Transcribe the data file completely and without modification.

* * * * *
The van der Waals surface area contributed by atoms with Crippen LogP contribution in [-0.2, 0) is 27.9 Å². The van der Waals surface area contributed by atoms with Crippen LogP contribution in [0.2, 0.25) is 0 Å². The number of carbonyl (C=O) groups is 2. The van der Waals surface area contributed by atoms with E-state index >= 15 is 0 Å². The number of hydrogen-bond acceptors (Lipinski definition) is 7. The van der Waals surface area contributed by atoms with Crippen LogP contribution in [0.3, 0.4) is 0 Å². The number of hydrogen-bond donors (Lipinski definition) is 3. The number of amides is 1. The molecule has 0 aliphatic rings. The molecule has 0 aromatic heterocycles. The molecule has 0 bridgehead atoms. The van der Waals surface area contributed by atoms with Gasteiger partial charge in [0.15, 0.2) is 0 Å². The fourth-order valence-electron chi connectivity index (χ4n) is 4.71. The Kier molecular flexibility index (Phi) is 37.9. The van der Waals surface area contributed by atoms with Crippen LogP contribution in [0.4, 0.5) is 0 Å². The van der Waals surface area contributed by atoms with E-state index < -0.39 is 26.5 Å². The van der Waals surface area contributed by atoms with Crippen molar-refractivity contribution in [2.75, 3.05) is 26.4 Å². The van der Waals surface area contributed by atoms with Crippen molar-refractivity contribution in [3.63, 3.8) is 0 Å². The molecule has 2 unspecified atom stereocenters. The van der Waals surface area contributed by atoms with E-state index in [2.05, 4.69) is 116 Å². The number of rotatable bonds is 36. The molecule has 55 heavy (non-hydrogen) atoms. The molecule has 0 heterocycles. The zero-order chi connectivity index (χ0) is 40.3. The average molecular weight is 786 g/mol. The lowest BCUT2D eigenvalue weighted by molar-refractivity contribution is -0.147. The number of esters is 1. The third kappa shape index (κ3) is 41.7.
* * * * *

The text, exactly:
The van der Waals surface area contributed by atoms with Crippen LogP contribution in [-0.2, 0) is 27.9 Å². The van der Waals surface area contributed by atoms with Crippen LogP contribution in [0.2, 0.25) is 0 Å². The number of carbonyl (C=O) groups is 2. The van der Waals surface area contributed by atoms with E-state index >= 15 is 0 Å². The number of hydrogen-bond acceptors (Lipinski definition) is 7. The van der Waals surface area contributed by atoms with Crippen LogP contribution in [0.3, 0.4) is 0 Å². The number of hydrogen-bond donors (Lipinski definition) is 3. The number of amides is 1. The molecule has 0 aliphatic rings. The molecule has 0 aromatic heterocycles. The molecule has 0 bridgehead atoms. The van der Waals surface area contributed by atoms with Gasteiger partial charge in [0.15, 0.2) is 0 Å². The fourth-order valence-electron chi connectivity index (χ4n) is 4.71. The Kier molecular flexibility index (Phi) is 37.9. The van der Waals surface area contributed by atoms with Crippen LogP contribution in [0.4, 0.5) is 0 Å². The van der Waals surface area contributed by atoms with E-state index < -0.39 is 26.5 Å². The van der Waals surface area contributed by atoms with Crippen molar-refractivity contribution in [2.75, 3.05) is 26.4 Å². The van der Waals surface area contributed by atoms with Crippen molar-refractivity contribution in [3.63, 3.8) is 0 Å². The molecule has 2 unspecified atom stereocenters. The van der Waals surface area contributed by atoms with E-state index in [2.05, 4.69) is 116 Å². The number of rotatable bonds is 36. The molecule has 55 heavy (non-hydrogen) atoms. The molecule has 0 heterocycles. The zero-order chi connectivity index (χ0) is 40.3. The average molecular weight is 786 g/mol. The lowest BCUT2D eigenvalue weighted by molar-refractivity contribution is -0.147. The number of esters is 1. The third kappa shape index (κ3) is 41.7.